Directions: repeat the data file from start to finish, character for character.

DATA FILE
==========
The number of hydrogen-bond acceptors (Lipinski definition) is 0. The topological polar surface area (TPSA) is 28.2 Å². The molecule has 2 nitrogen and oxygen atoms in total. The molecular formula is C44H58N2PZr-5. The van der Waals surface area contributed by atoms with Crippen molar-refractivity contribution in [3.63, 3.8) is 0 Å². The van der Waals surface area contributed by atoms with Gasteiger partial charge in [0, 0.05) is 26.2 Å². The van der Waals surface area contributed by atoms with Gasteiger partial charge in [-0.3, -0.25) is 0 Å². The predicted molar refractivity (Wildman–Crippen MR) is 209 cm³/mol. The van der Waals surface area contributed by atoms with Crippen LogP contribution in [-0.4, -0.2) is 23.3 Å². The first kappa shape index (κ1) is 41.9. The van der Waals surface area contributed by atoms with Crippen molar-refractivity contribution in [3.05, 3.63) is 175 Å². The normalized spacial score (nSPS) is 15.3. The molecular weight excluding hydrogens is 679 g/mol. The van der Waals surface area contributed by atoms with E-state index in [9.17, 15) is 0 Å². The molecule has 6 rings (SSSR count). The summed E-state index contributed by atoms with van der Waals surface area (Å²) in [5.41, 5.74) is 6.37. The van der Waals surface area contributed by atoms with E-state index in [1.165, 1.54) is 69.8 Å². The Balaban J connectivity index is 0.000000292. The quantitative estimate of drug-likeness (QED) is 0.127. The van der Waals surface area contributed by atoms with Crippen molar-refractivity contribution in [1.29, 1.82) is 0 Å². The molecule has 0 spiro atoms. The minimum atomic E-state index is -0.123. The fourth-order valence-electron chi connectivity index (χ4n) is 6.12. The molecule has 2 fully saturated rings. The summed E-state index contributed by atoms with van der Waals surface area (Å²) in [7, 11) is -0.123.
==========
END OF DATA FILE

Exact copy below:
The number of hydrogen-bond acceptors (Lipinski definition) is 0. The topological polar surface area (TPSA) is 28.2 Å². The molecule has 2 nitrogen and oxygen atoms in total. The molecular formula is C44H58N2PZr-5. The van der Waals surface area contributed by atoms with Crippen molar-refractivity contribution in [3.63, 3.8) is 0 Å². The van der Waals surface area contributed by atoms with Gasteiger partial charge in [0, 0.05) is 26.2 Å². The van der Waals surface area contributed by atoms with Gasteiger partial charge in [-0.3, -0.25) is 0 Å². The predicted molar refractivity (Wildman–Crippen MR) is 209 cm³/mol. The van der Waals surface area contributed by atoms with Crippen LogP contribution in [-0.4, -0.2) is 23.3 Å². The first kappa shape index (κ1) is 41.9. The van der Waals surface area contributed by atoms with Crippen molar-refractivity contribution in [3.05, 3.63) is 175 Å². The normalized spacial score (nSPS) is 15.3. The molecular weight excluding hydrogens is 679 g/mol. The van der Waals surface area contributed by atoms with E-state index in [9.17, 15) is 0 Å². The molecule has 6 rings (SSSR count). The summed E-state index contributed by atoms with van der Waals surface area (Å²) in [5.41, 5.74) is 6.37. The van der Waals surface area contributed by atoms with E-state index in [1.165, 1.54) is 69.8 Å². The Balaban J connectivity index is 0.000000292. The quantitative estimate of drug-likeness (QED) is 0.127. The van der Waals surface area contributed by atoms with Crippen molar-refractivity contribution in [1.29, 1.82) is 0 Å². The molecule has 0 spiro atoms. The minimum atomic E-state index is -0.123. The fourth-order valence-electron chi connectivity index (χ4n) is 6.12. The molecule has 2 fully saturated rings. The summed E-state index contributed by atoms with van der Waals surface area (Å²) in [7, 11) is -0.123.